“The emergence of political fact-checking is gradual, it has its roots in the 1980s but the genre has become much more codified and standardized over the last decade,” says Graves.
In the wake of the deceptive ads that populated 1988’s presidential race, “a lot of journalists felt they hadn’t done a very good job of covering that race, because they mostly let those claims go unchallenged,” he says. By the mid-2000s, hindsight on coverage of the run-up to the Iraq War compounded the feeling that it was necessary to check what politicians said.
The Internet became an important medium for news and non-journalists started using it to do their own public fact-checking. Fact-checking sites like Snopes (which originally focused on urban legends) and Smoking Gun started in the 1990s, and in 2003 the full-time political checking site FactCheck.org, a project of the Annenberg Public Policy Center of the University of Pennsylvania, started its operation. Soon others would follow them into the political fact-checking arena.
The new fact-checking is its own task, but it shares some of the essential beliefs that led the original “girls” of the 1920s and ’30s to make journalistic history.
“We don’t trust ourselves at all,” Leah Shanks Gordon, then head of TIME’s research staff, told the Chicago Tribune in 1983. “We must not assume that we know anything.” By the 1980s, the TIME staff were checking about 2.5 million words a year with only about 250 errors a year, mainly details like titles or dates.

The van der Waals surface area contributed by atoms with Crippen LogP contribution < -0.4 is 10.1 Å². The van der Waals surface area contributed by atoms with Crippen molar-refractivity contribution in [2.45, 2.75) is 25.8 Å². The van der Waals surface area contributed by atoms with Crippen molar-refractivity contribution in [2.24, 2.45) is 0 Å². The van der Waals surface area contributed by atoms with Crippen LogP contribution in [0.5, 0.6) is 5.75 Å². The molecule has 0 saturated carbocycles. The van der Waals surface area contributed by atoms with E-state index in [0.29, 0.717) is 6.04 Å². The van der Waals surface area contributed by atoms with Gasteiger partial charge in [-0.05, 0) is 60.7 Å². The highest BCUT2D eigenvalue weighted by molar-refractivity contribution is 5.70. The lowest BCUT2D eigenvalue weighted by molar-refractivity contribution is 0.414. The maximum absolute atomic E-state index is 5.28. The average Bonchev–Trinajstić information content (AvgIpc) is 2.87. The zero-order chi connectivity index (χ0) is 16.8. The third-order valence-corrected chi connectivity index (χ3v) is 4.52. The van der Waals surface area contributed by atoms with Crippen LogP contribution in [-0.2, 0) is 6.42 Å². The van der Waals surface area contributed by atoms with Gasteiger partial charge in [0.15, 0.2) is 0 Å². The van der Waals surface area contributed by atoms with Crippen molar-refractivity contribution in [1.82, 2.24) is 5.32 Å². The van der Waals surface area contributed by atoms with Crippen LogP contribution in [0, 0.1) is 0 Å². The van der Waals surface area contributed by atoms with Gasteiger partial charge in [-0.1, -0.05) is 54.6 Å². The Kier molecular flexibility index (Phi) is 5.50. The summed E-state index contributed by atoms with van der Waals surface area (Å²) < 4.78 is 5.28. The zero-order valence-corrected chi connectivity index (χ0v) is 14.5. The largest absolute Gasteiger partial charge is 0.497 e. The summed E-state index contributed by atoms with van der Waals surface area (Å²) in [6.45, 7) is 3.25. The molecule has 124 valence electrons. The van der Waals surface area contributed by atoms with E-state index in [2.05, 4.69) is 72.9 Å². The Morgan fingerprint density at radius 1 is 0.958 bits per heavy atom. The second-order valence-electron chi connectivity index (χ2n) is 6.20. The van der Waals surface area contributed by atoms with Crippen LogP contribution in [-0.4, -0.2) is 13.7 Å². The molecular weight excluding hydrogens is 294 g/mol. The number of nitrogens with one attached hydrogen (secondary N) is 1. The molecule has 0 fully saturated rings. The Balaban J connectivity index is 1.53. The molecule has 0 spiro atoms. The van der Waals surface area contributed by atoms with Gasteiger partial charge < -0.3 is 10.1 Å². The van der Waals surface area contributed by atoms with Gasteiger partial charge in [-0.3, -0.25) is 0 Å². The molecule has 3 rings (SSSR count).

Still, the idea that human error could be entirely eliminated wouldn’t pass muster with a good fact-checker, anyway.
On the occasion of TIME’s 25th anniversary in 1948, the editors wrote on the constantly moving target of fact-checking, and its impossibility: “All the facts relevant to more complex events, such as the devaluation of the franc, are infinite; they can’t be assembled and could not be understood if they were. The shortest or the longest news story is the result of selection. The selection is not, and cannot be ‘scientific’ or ‘objective.’ It is made by human beings who bring to the job their own personal experience and education, their own values. They make statements about facts. Those statements, invariably involve ideas.”
“All journalists (even the women at the well) select facts,” the editors continued. “The myth, or fad, of ‘objectivity’ tends to conceal the selection to kid the reader into a belief that he is being informed by an agency above human frailty or human interest.”